New York

New York’s SideTour brings its engaging real-world ‘experiences’ to Chicago

Image Credit: http://www.shutterstock.com/pic-96493358/stock-photo-scenic-view-on-chicago-river-at-night.html

New York startup SideTour has finally launched its marketplace for fun and wide-ranging experiences in Chicago, giving the young company a chance to test its concept in a second city.

SideTour has offered hundreds of “experiences” to New York City denizens for about the past 12 months, including a dining meetup with a famous chef who cooks for the group and an opportunity to spend time with a banker-turned-monk at an East Village monastery. The site finds experts to host these get-togethers and takes a 20 percent cut of the fees each expert charges for the experience. On average, group size for events is 8 to 12 people. It can also host events specifically for private groups and companies.

“When we started were booking maybe three tours a week in New York,” CEO and co-founder Vipin Goyal told VentureBeat. “Now we’re doing three SideTours on average every day in New York.”

Goyal said that the site not only provides a great time for people looking for outings, but it also can be profitable for the experts that host. He claimed that one New York chef doing SideTours generates $1,700 a week from her dining meetups.

Now the site brings its concept to Chicago, the third largest city in the U.S. and one ripe with unqiue things and experts you can only find in Chicago. A few of the experiences listed on the Chicago part of site include making cocktails with expert mixologist Revae Schneider, attending a dinner prepared personally by well-known chef Carrie Nahabedian and taking a tour of Chicago’s street art on the West Loop with curator Nick Marzullo.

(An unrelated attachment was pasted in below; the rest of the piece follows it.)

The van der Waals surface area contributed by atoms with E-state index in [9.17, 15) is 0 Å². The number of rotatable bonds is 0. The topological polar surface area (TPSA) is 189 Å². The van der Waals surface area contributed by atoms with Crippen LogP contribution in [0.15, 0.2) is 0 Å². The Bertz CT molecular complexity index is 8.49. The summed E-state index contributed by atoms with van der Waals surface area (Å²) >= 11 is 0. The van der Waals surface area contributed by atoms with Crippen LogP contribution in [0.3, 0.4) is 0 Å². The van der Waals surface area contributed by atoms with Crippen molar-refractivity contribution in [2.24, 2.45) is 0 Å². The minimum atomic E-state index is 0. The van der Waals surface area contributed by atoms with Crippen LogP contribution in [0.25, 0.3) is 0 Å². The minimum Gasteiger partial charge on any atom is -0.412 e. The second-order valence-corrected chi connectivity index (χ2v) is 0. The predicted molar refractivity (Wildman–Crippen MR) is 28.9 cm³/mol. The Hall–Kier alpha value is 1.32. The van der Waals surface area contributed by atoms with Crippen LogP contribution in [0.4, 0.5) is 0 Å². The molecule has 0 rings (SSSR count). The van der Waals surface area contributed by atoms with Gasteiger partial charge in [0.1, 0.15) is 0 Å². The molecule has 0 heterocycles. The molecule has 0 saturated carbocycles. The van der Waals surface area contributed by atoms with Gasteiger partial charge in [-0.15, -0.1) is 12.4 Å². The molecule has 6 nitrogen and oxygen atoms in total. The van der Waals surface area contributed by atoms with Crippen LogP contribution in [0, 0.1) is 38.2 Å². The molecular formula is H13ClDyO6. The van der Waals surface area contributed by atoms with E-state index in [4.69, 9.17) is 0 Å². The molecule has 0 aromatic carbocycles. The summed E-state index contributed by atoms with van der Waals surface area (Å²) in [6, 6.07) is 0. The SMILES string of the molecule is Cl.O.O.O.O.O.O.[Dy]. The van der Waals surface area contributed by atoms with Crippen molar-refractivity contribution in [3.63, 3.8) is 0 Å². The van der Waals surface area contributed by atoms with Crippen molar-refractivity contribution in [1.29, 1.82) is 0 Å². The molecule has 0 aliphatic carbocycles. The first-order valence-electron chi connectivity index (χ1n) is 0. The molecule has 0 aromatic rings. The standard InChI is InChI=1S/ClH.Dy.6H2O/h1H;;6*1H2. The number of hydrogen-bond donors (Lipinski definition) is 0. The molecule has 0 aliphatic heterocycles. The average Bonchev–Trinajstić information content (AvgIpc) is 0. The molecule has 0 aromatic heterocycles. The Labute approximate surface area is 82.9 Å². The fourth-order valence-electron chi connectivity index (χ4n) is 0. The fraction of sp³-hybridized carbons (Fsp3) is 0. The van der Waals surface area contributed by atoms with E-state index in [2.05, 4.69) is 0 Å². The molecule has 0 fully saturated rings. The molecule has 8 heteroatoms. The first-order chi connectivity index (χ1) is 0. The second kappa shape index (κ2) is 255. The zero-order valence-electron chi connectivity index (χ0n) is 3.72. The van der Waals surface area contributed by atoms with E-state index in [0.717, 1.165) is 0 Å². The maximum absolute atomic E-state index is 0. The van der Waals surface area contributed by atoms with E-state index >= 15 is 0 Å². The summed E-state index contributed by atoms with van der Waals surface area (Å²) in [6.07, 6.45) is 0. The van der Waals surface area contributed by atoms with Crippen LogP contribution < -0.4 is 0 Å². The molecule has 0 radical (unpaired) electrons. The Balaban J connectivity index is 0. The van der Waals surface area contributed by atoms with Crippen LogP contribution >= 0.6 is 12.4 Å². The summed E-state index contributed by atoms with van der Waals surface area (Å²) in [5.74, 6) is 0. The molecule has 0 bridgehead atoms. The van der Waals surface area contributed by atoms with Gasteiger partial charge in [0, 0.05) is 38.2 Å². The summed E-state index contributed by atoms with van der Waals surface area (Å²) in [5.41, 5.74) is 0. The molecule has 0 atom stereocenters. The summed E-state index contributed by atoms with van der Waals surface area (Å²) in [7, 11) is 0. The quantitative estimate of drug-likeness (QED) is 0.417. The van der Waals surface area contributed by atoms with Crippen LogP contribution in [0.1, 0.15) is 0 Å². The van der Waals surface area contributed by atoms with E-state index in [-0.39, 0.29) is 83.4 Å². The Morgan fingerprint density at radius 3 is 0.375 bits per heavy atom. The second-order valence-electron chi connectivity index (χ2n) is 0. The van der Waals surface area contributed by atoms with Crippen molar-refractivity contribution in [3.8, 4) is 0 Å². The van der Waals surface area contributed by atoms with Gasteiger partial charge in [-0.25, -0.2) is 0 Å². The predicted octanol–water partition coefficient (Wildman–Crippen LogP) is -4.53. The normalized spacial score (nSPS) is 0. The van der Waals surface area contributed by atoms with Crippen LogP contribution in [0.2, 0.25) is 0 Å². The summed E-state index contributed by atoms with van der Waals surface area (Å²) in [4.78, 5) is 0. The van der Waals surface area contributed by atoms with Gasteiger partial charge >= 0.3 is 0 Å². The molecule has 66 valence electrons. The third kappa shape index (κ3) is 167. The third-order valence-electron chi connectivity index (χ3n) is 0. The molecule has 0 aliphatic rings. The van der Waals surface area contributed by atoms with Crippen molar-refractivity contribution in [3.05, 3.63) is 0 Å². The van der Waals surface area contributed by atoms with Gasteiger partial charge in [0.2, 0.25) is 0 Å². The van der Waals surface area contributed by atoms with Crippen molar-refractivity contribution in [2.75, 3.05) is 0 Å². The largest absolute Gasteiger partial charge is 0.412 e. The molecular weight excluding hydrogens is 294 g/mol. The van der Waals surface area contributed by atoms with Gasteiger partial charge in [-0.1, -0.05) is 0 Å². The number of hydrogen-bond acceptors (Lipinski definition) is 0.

Next up, SideTour will launch in Washington D.C. before the end of 2012. After that, Goyal said the company hasn’t finalized where it will head next. Major cities including Los Angeles, Miami, Philadelphia, Seattle, Portland, and San Francisco will be considered.

“Some people were surprised that we’re going to Chicago and D.C. first and then spread out,” Goyal said. “We haven’t decided other cities just yet, but we’ll learn from the first markets and use that to help us decide where to go next.”

SideTour somewhat competes with Vayable, and Lifecrowd, other sites where people can find things to do in their city. Sidetour was founded in June 2011 and has raised $1.5 million to date from investors including RRE Ventures, Foundry Group, and Matt Turck. The company has 13 employees, all of which take SideTours frequently to help better understand the product.

You can take a look at some of Chicago’s first experiences in the photo below.

sidetour

Chicago photo via Shutterstock

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